I think, growing up, that I didn’t like leftovers.

Even the word isn’t likeable. It’s not what’s important or valuable. It’s what is left over.

And it’s what’s for supper tonight.

But we’re not really eating leftovers. Nancy planned that our meal would have enough helpings so that we could eat one helping on Saturday and a second helping on Monday.

Not surplus, not left over, not scraps.

Planned. Prepared. Intentional.

When Jesus fed the huge crowd and had the disciples gather up the remaining food, there were twelve baskets, one for each disciple. Not surplus, perhaps. Not scraps.

Planned. Prepared. Intentional.

When the children of Israel gathered two helpings worth of manna on Friday morning, it wasn’t that they were eating leftovers on the sabbath.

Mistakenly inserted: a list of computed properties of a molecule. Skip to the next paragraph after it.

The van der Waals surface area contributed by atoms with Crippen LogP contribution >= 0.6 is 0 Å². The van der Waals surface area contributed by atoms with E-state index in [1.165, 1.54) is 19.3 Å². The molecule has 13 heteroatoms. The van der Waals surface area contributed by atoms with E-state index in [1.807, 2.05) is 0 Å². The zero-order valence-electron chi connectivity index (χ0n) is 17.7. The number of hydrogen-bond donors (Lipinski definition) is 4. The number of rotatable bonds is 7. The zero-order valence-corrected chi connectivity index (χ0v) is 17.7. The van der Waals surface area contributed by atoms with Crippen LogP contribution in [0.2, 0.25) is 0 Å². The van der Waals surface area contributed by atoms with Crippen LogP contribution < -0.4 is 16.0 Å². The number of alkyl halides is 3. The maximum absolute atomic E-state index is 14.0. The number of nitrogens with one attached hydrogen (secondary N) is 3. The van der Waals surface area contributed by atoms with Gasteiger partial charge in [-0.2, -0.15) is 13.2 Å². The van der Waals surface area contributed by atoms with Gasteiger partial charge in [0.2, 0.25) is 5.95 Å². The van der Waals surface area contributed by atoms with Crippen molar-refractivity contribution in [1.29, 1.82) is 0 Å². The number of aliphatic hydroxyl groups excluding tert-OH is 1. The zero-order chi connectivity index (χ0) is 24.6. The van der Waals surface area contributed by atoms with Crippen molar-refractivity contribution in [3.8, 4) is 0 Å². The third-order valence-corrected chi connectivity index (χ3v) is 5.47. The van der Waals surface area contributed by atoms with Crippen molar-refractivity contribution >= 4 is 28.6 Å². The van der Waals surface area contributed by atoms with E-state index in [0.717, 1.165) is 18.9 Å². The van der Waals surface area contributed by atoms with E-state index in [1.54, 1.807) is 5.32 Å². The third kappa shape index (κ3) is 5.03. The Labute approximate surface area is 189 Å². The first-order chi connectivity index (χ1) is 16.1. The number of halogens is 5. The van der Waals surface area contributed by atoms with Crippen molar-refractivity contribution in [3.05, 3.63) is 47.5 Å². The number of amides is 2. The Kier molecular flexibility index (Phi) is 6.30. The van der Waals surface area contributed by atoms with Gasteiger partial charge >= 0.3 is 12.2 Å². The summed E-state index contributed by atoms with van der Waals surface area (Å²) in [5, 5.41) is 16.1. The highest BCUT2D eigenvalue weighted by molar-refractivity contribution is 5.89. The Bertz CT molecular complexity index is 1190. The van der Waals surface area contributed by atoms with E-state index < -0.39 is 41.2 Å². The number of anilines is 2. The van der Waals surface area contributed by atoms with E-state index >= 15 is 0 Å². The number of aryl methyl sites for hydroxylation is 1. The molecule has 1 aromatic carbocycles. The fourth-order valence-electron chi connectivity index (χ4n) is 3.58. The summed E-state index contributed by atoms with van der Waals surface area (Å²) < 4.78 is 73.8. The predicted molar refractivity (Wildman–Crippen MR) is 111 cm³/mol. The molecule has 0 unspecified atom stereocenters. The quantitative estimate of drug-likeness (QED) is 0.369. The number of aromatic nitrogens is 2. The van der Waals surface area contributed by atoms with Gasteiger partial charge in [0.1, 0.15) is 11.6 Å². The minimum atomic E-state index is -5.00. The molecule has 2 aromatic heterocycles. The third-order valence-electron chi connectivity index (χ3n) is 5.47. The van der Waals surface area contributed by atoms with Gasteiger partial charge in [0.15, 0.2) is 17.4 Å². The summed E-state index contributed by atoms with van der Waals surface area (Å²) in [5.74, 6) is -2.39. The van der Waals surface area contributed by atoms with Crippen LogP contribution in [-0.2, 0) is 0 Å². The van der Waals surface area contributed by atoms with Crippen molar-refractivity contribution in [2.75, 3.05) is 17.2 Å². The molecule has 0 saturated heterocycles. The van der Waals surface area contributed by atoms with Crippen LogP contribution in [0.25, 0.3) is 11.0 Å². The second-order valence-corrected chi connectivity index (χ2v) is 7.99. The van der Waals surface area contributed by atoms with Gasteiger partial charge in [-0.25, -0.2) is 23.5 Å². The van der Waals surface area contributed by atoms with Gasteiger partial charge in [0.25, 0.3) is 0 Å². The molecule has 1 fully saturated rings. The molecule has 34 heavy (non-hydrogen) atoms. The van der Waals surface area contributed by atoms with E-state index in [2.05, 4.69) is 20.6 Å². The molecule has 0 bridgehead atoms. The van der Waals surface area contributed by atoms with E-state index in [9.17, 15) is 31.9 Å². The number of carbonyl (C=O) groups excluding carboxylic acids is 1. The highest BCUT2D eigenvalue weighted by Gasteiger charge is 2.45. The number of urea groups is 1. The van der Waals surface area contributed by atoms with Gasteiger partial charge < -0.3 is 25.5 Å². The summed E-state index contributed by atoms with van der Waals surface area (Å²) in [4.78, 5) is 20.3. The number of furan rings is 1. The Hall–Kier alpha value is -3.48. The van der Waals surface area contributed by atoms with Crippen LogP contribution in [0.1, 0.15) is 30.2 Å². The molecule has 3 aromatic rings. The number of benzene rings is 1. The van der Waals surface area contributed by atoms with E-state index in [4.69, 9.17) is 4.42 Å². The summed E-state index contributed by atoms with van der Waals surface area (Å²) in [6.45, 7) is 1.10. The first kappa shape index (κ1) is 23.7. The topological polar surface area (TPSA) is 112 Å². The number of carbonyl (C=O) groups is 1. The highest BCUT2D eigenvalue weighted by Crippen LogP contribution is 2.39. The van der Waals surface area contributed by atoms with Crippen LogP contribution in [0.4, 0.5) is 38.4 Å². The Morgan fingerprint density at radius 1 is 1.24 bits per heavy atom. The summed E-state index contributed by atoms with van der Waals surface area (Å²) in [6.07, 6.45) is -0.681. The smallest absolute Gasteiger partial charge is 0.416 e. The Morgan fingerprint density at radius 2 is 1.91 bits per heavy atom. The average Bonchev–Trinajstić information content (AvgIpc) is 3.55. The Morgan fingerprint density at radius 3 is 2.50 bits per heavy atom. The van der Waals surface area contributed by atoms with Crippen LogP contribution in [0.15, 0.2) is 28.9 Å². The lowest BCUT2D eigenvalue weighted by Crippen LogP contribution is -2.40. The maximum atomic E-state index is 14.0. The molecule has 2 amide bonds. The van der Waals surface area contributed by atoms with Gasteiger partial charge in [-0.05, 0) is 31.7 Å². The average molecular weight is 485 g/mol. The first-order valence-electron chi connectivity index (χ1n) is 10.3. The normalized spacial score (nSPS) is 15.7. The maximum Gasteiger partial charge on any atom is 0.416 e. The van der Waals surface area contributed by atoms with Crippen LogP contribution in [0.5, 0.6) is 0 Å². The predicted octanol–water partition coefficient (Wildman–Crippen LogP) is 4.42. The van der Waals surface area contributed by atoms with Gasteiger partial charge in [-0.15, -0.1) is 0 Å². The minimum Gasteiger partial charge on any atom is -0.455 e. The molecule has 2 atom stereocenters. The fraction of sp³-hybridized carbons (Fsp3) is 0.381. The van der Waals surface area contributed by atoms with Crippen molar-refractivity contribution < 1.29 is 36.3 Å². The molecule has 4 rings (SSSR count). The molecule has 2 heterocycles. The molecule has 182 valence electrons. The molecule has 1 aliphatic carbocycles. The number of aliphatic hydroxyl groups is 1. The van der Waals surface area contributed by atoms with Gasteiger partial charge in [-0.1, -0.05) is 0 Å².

It was planned. Prepared. Intentional.

When there is barely enough but enough energy for a conversation or for a meal.  When there is enough to be able to share. When we make the commitment to help and then remember that we have a resource we had forgotten so it’s not really a sacrifice after all.

Sometimes, not always, opening our fists and sharing what seems not much is actually enough for us and them. But if we say, “I’ve only got leftovers, it’s not worth sharing,” I think that may be true, too.

It’s possible that these words, written with what’s leftover on a Sunday, may end up being planned. Prepared. Intentional. Not by me, of course. But surprisingly of value to you and to me.